When Ferrari unveiled the much-anticipated F138 at its Maranello base, the new livery and the nose design immediately drew the eye.
But it is towards the rear of the car and in the details that there is the greatest evidence of new thinking, particularly in terms of aerodynamics.
Last year Ferrari was in the fight for the drivers' championship up until the last race, largely due to opportunism, consistency and reliability.
Yet although much derided, the F2012 was in fact close to the pace for most of the year, often racing better than it qualified.
A thin 500g fairing covers the nose
In design terms the 2012 car was on a tangent, not followed by other teams. Early season updates helped bring it closer to Red Bull and McLaren, but the persistent problem was aero developments not delivering the performance expected. This was traced to problems with correlation in Ferrari's windtunnel and procedures not picking up on these issues.
To prevent these problems occurring on the F138, Ferrari developed the car's aerodynamics in Toyota's ex-Formula 1 windtunnel in Germany.
The new nose is obvious. With the chassis and structural nose in the same position, the angular step has now been hidden by a modesty panel. This thin fairing is bonded over the step and cleans up the looks and airflow. The panel adds a tiny aero benefit and weighs around 200g; the net effect is almost neutral in performance terms.
Beneath the nose the pylons that mount the front wing are again elongated, with extra-long upper sections. These upper sections act like turning vanes, directing airflow along the side of the car to the sidepods. They are allowed to be longer as they are above the cross section restrictions that apply to the lower section of wing pylon.
Elongated front wing mounts act as turning vanes
As is typical for a launch car the front wing is an older design and will be updated before Melbourne.
Externally the monocoque has changed little. In 2012 the car already had the highest possible raised section, so there is little to gain under the current regulations in this area.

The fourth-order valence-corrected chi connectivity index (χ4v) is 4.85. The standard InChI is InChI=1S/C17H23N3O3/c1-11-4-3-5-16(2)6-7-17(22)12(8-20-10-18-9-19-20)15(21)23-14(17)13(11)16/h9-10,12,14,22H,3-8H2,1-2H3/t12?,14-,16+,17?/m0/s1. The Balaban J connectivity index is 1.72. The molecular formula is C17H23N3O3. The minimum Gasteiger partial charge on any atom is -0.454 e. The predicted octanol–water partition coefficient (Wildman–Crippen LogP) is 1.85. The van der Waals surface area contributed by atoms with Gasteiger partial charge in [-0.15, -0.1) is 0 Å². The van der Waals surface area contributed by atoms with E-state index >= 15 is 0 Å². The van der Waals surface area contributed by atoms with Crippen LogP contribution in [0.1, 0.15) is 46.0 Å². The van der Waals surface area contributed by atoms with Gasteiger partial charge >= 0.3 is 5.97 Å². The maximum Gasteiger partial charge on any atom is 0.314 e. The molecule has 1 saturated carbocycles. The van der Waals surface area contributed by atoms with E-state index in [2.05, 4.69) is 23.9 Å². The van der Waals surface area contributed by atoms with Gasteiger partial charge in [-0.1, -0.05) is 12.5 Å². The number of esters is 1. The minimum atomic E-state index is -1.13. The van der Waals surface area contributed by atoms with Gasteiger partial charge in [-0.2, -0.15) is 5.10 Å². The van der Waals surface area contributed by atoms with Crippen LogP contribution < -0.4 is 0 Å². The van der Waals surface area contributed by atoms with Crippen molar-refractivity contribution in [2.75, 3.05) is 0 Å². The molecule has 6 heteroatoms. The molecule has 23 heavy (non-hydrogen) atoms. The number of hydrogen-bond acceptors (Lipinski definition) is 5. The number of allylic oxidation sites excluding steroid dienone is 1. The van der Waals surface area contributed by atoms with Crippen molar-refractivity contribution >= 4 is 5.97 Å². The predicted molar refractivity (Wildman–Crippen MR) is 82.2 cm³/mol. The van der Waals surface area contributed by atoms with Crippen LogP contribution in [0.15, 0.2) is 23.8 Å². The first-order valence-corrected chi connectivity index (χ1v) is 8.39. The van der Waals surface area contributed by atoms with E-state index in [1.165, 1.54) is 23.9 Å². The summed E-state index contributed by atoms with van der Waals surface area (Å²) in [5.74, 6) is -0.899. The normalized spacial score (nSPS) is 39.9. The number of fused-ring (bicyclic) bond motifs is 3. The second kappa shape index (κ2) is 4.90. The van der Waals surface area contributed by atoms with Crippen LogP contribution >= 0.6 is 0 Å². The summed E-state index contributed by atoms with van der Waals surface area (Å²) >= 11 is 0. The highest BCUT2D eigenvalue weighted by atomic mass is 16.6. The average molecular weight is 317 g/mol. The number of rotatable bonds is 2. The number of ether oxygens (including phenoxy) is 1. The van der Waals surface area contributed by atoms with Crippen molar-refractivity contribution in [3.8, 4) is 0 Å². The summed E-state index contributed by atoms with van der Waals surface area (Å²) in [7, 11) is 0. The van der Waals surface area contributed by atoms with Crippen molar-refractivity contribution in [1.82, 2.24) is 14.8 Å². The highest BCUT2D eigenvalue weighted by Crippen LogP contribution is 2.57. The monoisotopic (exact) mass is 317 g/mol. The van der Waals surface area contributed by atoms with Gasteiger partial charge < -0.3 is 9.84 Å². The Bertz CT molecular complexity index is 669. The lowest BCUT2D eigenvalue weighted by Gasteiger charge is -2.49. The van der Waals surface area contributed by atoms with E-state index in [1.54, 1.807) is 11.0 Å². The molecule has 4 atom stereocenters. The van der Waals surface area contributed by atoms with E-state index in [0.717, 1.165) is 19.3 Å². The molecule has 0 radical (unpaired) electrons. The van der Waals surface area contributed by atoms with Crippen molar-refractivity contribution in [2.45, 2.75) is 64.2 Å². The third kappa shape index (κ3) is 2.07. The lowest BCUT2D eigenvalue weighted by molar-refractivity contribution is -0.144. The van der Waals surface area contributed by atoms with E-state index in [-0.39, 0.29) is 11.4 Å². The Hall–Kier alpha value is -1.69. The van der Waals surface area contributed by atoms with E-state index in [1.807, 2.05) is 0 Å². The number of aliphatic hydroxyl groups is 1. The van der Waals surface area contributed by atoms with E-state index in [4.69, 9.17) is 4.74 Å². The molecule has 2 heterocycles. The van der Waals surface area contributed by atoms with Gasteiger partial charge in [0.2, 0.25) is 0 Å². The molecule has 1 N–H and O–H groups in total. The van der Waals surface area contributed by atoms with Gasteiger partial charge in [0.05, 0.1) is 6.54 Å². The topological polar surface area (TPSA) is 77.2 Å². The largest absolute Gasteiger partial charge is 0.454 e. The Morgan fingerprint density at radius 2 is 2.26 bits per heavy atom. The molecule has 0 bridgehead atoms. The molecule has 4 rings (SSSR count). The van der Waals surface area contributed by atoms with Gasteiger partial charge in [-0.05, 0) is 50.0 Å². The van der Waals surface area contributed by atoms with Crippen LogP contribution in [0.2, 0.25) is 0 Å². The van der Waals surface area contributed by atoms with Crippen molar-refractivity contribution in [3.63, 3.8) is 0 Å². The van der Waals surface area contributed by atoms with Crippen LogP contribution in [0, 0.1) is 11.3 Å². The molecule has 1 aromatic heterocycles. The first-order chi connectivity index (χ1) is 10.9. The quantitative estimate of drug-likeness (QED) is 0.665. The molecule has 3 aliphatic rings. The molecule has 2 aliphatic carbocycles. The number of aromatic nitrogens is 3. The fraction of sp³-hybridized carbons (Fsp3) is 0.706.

Internally the 'tub' has been reworked, largely for access to the workings of the front pullrod suspension.
Last year Ferrari struggled with access to the lower mounted springs and dampers, especially when it switched to new turning vanes mounted directly over the access panels, necessitating the removal of the vanes for maintenance. These curved under-nose turning vanes are on the car again, so we can expect Ferrari to have resolved this issue.
The middle section of the car is the least changed. The rollhoop with its second inlet for oil cooling is retained, as are the sidepod fronts.
Ferrari has improved access to the front pullrod suspension
The bigger change is at the rear of the sidepods. The McLaren-style semi coanda exhaust outlet is retained, but is much tidier and streamlined.
The area around the exhaust bulge in the sidepods is also much slimmer and blended into the gearbox area in a smoother manner too.
Within the sidepods, the cooling package is largely retained. The radiators vent their heat through an outlet behind the exhaust outlet, rather than the large opening over the gearbox as favoured by most teams. This keeps the upper rear bodywork slimmer, which creates less of a blockage to the rear wing.
This reworking of the rear end shows off Ferrari's best kept secret from last year: its low-line gearbox, albeit not as low as Williams's design.
Ferrari has unveiled its most complex rear end yet
The gearbox has been revised for a different rear suspension mounting, with the lower wishbone raised up Red Bull style to clear the diffuser and enclose the driveshaft.
Beneath the oversized wishbone, Ferrari has also copied Red Bull by adding turning vanes on top of the diffuser. These expand the airflow exiting behind the car for more downforce.
Achieving a similar goal are the new rear wing endplates, again with hanging vanes from their bottoms edge, but now also featuring vanes on their vertical trailing edge. All these vanes aid the expansion of the airflow from within the wing, lowering air pressure and creating more downforce.
Details around the rear end abound. The DRS mechanism is now unfeasibly small inside a tiny teardrop shaped pod, while the rear brake duct fins gain tiny louvres for managing airflow.
With engine specifications frozen, only fuel and oil development can bring more power
This will be the last year for the V8 engine and its eight-cylinder layout is given credit in the new naming convention for the F138. With no new rules or a let up in the specification freeze, development is purely focused on fuels and lubricants.
Complementing the engine is the compact KERS, as Ferrari has reduced the size and weight of the unit. Ferrari is unique in packaging the entire KERS in one module, the motor/generator, electronics and batteries are all in one casing mounted under the fuel tank.
In summary the F138 is far more conventional than the 2012 car and in its launch form at least, far more sophisticated in some of its aero treatments.
Already the team has enjoyed good tyre usage and reliability, so Ferrari's fortunes for 2013 will largely revolve around its ability to develop and deliver predictable aero parts.
This will become evident in the first tests, beginning at Jerez on Tuesday, as Ferrari should feel comfortable with the aero development completed so far.